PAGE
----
The Republican Party of today is absolutely not the Republican Party of earlier times. Certainly not the party of my great-great-great grandfather, a Pennsylvania Quaker Abolitionist who helped found the party there on a platform of abolition and was OK with his two sons leaving the Quaker church to go fight the Civil War as abolitionists. Definitely not the party of my grandmothers, both suffragists.

    What it is, is the Southernist Party. There have traditionally been three political parties in this country: the national progressive party, the national conservative party, and the southernist party. With the two national parties closely tied, the southernist party gives whichever one will respect their “peculiar institutions” (and not just slavery or white supremacy) the majority. After the Democrats became “traitors” in the 60s over civil rights, the southernists joined the Republicans under Nixon’s “southern strategy”, but this time they determined there would be no more “treason” by taking control. However, whenever a parasite takes over the host, the host dies, and then so does the parasite. This is what we are seeing now. And for those surprised at how many Baby Boomers are involved with the Tea Party and such, I’ll just say that there was never more than 15% of my generation that was “involved” in The Sixties, regardless of their stories. For the rest, the Sixties were just an uncomfortable period of time between the Fifties and the Eighties, with a little sex thrown in during the Seventies to be ashamed of.

  7. Carol

    March 13, 2012 at 8:15 pm

    I’m with you Glorianna! At age 78 and a registered nurse, I have seen the damages of back-alley abortions. Young men and women, you will have to repeat history’s horrors if you don’t fight for freedom, each generation, one by one.
    Fond regards, Carol

  8. Adam Linker

    March 13, 2012 at 8:24 pm

    And remember, we aren’t even talking about abortion here. This is an attack on contraception.

  9. Frank Burns

    March 13, 2012 at 8:55 pm

    Please get real people! Nobody is advocating denying contraception, when did it get to be a taxpayer’s responsibility to pay for it? Should the taxpayers pay for my gymnasium membership too? That helps my health.

    What gives the federal government the right to tell a religious institution what beliefs are valid and which are not? Freedom of religion is the issue.

  10. Adam Linker

    March 13, 2012 at 9:22 pm

    Frank, health plans are required to cover basic services so that you don’t, for example, get cancer and then find out that you aren’t insured for that. No one really considered it controversial that NC has required coverage for contraceptives for more than a decade. Now it’s suddenly infringing on religious liberties?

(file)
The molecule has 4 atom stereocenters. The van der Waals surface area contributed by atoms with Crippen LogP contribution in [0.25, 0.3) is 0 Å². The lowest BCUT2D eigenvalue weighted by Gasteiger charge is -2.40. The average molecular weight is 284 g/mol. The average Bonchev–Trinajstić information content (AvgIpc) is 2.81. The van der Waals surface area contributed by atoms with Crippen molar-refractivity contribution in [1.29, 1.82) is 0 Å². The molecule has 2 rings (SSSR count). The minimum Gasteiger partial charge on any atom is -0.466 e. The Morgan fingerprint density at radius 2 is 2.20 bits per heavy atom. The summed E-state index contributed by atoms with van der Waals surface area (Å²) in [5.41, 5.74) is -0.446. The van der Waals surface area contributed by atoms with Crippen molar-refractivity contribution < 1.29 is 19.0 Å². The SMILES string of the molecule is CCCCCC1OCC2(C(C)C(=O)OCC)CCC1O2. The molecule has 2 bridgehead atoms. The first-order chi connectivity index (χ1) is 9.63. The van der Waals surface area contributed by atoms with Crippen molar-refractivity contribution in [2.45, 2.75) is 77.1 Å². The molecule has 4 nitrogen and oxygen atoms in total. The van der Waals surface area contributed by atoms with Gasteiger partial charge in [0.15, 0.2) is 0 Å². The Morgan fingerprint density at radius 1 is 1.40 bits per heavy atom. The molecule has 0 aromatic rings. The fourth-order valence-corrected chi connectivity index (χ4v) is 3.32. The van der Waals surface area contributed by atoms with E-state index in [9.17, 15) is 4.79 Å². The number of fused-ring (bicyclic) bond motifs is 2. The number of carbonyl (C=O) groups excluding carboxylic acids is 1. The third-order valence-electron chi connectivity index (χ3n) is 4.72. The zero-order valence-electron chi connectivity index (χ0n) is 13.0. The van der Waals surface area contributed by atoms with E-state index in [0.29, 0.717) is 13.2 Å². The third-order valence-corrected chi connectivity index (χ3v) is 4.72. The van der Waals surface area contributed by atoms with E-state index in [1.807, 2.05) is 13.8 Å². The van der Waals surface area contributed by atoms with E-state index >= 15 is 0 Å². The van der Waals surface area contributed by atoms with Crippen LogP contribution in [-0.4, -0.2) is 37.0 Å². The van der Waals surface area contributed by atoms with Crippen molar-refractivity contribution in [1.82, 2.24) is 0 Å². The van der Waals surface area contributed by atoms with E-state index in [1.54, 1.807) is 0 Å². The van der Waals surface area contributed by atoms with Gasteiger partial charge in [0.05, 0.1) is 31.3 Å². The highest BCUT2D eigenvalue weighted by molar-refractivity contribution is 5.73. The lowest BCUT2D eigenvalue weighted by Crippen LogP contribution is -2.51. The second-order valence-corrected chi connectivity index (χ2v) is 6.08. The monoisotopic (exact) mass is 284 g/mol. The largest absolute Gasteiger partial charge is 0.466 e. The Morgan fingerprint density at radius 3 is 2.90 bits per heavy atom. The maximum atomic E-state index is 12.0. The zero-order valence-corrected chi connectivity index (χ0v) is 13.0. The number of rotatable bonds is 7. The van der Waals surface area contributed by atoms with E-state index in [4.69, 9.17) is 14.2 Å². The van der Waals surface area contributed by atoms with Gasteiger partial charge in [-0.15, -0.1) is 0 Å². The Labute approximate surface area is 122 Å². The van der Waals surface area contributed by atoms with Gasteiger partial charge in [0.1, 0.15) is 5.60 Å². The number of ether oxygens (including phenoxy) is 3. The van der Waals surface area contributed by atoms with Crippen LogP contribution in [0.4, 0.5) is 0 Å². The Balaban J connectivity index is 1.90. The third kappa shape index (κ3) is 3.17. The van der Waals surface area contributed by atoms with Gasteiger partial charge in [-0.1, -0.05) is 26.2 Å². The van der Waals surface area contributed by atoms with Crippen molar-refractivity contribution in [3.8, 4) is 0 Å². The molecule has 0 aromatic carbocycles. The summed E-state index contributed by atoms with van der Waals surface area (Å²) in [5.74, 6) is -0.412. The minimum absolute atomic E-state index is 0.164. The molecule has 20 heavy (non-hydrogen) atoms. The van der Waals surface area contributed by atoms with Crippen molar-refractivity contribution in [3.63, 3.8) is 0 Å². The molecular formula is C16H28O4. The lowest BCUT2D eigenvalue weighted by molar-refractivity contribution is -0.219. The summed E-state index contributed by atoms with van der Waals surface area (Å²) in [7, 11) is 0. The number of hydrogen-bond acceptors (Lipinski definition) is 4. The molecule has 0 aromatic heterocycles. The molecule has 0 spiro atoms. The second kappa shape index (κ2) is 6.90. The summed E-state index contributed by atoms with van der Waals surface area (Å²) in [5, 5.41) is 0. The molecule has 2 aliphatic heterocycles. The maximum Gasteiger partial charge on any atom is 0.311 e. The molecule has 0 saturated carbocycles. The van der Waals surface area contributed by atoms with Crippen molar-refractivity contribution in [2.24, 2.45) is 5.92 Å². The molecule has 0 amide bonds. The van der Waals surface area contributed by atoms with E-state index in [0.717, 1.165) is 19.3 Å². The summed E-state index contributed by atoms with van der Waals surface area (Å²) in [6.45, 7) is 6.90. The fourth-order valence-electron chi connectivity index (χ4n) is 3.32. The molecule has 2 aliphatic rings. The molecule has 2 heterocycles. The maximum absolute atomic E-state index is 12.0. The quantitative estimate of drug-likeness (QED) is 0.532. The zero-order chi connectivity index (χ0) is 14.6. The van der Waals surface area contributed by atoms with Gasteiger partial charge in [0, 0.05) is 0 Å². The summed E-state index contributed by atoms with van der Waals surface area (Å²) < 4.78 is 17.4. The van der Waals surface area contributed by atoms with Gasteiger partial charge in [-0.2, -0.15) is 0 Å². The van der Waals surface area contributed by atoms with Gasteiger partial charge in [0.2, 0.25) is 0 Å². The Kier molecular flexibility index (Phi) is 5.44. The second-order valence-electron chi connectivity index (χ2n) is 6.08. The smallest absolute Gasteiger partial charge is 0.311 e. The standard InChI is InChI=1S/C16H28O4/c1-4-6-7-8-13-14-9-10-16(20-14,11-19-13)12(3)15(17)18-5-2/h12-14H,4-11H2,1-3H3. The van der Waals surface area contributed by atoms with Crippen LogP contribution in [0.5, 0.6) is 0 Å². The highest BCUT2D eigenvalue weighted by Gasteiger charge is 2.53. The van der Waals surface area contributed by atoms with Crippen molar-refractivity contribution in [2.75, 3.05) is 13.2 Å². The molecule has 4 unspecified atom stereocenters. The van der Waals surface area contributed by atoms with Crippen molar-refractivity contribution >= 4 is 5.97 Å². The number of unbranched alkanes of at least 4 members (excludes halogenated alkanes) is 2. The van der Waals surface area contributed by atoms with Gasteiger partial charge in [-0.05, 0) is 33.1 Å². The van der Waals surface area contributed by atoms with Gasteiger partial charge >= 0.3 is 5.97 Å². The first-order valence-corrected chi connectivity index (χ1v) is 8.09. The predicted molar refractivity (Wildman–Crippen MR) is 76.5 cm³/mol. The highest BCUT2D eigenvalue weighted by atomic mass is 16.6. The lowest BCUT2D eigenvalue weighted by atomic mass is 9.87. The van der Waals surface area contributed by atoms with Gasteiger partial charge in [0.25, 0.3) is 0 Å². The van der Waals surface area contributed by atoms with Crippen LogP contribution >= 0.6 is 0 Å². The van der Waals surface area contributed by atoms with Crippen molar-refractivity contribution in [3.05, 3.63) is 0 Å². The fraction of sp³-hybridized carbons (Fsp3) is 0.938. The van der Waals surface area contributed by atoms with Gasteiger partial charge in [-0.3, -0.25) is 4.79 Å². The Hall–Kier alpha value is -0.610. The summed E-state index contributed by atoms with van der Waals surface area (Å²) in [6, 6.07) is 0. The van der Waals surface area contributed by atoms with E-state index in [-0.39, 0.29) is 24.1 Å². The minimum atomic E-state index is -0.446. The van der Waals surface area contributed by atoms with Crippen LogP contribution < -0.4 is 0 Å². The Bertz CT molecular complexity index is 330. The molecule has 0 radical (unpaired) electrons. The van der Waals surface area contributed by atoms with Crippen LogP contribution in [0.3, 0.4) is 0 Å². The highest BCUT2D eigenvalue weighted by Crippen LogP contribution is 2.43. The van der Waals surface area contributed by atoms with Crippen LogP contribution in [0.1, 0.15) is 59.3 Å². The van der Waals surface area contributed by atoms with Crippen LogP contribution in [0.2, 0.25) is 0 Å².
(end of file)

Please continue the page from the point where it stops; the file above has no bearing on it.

It’s a question of what counts as basic health coverage. I think most people would say contraceptives fall into that category.

  11. Frank Burns

    March 13, 2012 at 9:53 pm

    Adam, there was always the exemption made for employees of institutions run by the Catholic Church. If you recall the Catholic church (not the Republican Party) has religious objections to contraception. The Federal government has no right to tell the Catholic Church that their belief is not valid. We have something called freedom of religion.

  12. JNagarya

    March 13, 2012 at 10:03 pm

    Frank Burns is wrong. But Frank Burns isn’t listening because he knows it all and has nothing to learn. The FOX cesspool told him that.

    Frank: birth control pills have more legitimate medical uses than preventing pregnancy.

    And it isn’t about “religious” freedom: it is about employee rights. No one is telling “religions” they can’t continue their objections to modern times and science. What they are saying is that a “religion” doesn’t have the freedom to impose its views on employees of faiths — or no fiath — other than theirs.

    Ask yourself: why do you believe you know more about women’s health issues than women? And why is it your business to begin with?

  13. Carl Sorensen

    March 14, 2012 at 12:18 am

    And Frank Burns is a scary Neanderthal! (Mind you, he likely doesn’t know what that means!)

  14. Frank Burns

    March 14, 2012 at 6:02 am

    Jnagara, Carl. I make no apologies for telling the truth. It’s obvious that you don’t appreciate that and you are disappointed that someone has the temerity to rain on your parade of righteous indignation.

    I’m an American citizen and have a keen interest in keeping the freedoms that our ancestors fought and died for.

    I’m not interested in the uses of any medication or prescription, Bayer aspirin is also a medication. Should the federal government pay for that too?

    The government has no right to tell a religious institution that it must abandon a belief by issuing birth control when it has religious objections to that practice. The employee of that institution has a choice, if they don’t agree with that religious belief, then they can change jobs.

  15. Adam Linker

    March 14, 2012 at 7:57 am

    Frank, there was always an exemption, and still is, for Catholic churches and seminaries, but not for Catholic hospitals and universities.

  16. Frank Burns

    March 14, 2012 at 8:49 am

    Adam,